Religious sites in Denmark

Femø Church

Femø Church was built around 1500. It was consecrated for Sankt Nikolaus, the patron saint of mariners. The remarkable crucifix has been made in c. 1300. It was placed in the church in 1939. The former altarpiece is standing in the steeple room. The font is a piece of Gothic limestone creation with tip curved sepals, which are fetched from Gotland. There are a birth basin made of brass in the year of 1859 and a bir ...
Founded: c. 1500 | Location: Maribo, Denmark

Fjelstrup Church

Fjelstrup church is a big whitewashed church built in late Romanesque style. It was built with large medieval bricks and consists of a chancel and a nave. The church has been expanded with several extensions in late gothic style: an expansion of the chancel, an addition to the north and a tower to the west. At a later period a vestry was added to the north. The nave has a flat plaster ceiling and the big chancel has been ...
Founded: c. 1200 | Location: Haderslev, Denmark

Jegerup Church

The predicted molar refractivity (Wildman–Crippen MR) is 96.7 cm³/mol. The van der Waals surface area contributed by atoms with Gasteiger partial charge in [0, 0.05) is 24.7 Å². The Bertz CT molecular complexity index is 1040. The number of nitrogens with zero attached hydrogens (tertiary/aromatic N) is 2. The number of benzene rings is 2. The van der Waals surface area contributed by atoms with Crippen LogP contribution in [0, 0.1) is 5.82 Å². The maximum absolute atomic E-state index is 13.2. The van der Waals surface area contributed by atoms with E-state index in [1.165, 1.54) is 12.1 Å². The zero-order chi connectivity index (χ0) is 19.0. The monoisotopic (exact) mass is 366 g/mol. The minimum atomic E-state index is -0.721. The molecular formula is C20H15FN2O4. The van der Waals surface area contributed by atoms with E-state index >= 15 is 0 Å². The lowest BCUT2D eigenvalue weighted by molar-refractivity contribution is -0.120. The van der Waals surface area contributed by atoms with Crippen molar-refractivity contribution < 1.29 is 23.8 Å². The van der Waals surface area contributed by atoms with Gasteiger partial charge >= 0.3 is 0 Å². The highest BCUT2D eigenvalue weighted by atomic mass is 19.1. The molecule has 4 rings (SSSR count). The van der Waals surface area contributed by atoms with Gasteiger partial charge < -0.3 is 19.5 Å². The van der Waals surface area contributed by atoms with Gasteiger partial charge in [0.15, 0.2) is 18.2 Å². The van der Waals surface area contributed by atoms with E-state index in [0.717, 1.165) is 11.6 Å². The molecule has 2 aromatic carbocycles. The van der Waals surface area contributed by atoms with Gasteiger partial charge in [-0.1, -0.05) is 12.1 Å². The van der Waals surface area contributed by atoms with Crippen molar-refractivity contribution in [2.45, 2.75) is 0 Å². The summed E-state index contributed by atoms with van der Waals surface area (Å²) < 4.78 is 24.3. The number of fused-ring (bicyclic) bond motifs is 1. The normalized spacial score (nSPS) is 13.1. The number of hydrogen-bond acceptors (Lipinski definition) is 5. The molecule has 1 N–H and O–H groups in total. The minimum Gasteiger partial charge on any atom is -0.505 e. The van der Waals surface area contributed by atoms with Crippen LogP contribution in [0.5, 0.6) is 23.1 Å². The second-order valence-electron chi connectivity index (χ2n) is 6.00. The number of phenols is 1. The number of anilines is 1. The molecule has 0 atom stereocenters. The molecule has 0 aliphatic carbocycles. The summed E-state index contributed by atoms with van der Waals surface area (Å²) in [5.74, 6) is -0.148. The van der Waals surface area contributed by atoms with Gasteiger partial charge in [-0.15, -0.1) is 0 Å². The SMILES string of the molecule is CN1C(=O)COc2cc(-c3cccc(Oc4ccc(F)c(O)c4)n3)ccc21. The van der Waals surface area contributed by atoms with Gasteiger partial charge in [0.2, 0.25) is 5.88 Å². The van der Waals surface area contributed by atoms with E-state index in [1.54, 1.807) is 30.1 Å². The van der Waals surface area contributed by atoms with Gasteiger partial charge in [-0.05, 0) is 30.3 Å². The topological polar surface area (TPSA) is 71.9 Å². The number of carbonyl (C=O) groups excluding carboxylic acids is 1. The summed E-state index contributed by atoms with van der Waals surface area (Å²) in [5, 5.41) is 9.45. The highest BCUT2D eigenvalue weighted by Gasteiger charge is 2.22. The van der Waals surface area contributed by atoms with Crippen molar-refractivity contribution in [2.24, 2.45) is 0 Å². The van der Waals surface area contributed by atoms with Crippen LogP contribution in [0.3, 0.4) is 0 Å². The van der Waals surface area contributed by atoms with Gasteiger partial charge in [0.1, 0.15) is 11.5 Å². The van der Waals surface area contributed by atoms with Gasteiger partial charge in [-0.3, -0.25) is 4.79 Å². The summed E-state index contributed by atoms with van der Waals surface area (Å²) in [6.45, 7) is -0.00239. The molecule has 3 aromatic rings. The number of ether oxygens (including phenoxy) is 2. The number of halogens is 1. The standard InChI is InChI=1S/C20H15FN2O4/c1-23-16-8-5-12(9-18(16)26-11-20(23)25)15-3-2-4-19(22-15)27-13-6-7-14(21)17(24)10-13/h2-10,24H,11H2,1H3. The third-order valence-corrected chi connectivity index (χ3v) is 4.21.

Jegerup church is a whitewashed Romanesque church with choir and nave. Two late-Gothic buildings were added later: A tower on the western side and a weaponhouse to the south. In 1905 a sacristy was added to the northern side of the church. The inside of the church is also whitewashed and the flat ceiling is in plaster with stucco, the choir arch has been changed into a pointed arch. The alterpiece is from 1614 and was ...
Founded: c. 1150 | Location: Haderslev, Denmark

Skanderup Church

Skanderup Church was built probably around 1200 and is mentioned first time in 1280. The church contains a number of monuments, epitaphs and some magnificent Baroque style oak wood carvings, also produced in the workshop of Peter Jensen Kolding.
Founded: c. 1200 | Location: Kolding, Denmark

Øsby Church

Øsby Church is a large, white village church, which was remodelled into a Gothic long church. You can see the remains of the original 13th century church at the bottom of the east wall. The current church was built in the 16th century. The church has large, Gothic windows to the south, giving the church a bright and airy space with four sets of rib vaults. The ribs are decorated in Gothic frescoes, and on the northern w ...
Founded: 16th century | Location: Haderslev, Denmark

St. Ib's Church

St Ib's Church (Sankt Ibs kirke or Ibsker) is a fine 12th century Romanesque building. The church was originally known as Beati Jacobi (1335), in 1429 it became Sancti Jacobs kirke (St Jacob's Church) and later evolved to Ibs Kirke (Ib being the familiar Scandinavian form of Jacob) which in turn became Ibsker (ker meaning church). Today the parish is officially known as Ibsker. The church consists of a Romanesque tower, ...
Founded: 12th century | Location: Svaneke, Denmark

Rø Church